About the Research Project
How is the transition process towards a bioeconomy affecting social inequalities? The junior research group addresses this question in the field of bioenergy.
The transition of the energy sector from fossil fuels towards renewable resources is a core objective of the bioeconomy and is increasingly gaining importance in industrial and newly industrializing countries. The project starts from the basic assumption that societal transformations – along with technological development as well as innovation – do not take place in an empty space. Rather they are permeated by various relations of inequality from the local to the global level. Hence the research group will investigate how the process of transformation towards a bioeconomy affects asymmetrical North-South relations in the globalized bioenergy sector as well as local labor relations and land tenure. In other words: Who profits, who loses and why?
The research group connects questions of Political Ecology with Global Inequality studies. This transnational, social-ecological perspective on inequality will help to gain a better understanding of phenomena like land conflicts that involve actors on a local level, such as smallholders and rural workers, as well as national governments, transnational enterprises and international organizations. Moreover, within this framework it is possible to conduct a sophisticated analysis of the impact of gendered or ethnic ascriptions in their interplay with class structures when analyzing who might be profiting from this societal transition and who might not be.
Four aspects of inequality are at the heart of this research project:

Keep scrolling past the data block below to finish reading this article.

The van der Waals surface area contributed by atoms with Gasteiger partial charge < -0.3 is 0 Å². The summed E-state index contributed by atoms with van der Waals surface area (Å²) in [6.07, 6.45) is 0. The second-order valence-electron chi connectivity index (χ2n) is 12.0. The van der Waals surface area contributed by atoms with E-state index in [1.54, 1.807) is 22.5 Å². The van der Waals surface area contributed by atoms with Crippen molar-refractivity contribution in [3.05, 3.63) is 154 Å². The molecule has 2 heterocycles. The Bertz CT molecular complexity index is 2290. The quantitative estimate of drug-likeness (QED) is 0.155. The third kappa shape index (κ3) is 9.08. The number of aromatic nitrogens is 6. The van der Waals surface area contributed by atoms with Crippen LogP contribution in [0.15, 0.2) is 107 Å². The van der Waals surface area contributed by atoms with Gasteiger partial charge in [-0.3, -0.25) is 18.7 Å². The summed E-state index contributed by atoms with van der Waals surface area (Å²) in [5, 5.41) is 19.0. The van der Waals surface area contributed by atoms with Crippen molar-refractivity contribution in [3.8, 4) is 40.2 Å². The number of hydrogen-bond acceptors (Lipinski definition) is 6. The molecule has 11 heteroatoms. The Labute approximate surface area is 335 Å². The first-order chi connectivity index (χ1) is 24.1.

- Labor relations and access to land in rural areas
- Access to – and production of – knowledge and technology in the field of bioenergy
- Political participation in emerging transnational fora that promote a (sustainable) transformation process towards a bioeconomy
- Trade and investment
The aim of the research group is to connect the study of global inequalities with ecological questions and to provide an empirically grounded analysis that can contribute to the ongoing debate about the emerging bioeconomy.
Key Research Questions
- How do strategies for promoting and funding bioenergy affect social inequalities in a global perspective? Who wins, who loses?
- How are asymmetrical North-South relations being reconfigured with respect to trade, investment, and technology?
- How are class, gender and other axes of inequality changing due to the promotion of bioenergy – both in terms of access to land and to labor?
- How do transitions in Brazil, Argentina, Indonesia, Malaysia and Germany interrelate and influence each other? How do regional patterns and paths differ?
- What are the emerging spheres of decision-making and what is the scope for action? Who is able to participate in shaping this transformation process and who is excluded?
- What kind of knowledge and what kind of technologies are promoted and facilitated in the emerging bioeconomy?
- What possible elements for a democratic and just transformation of energy systems can be identified?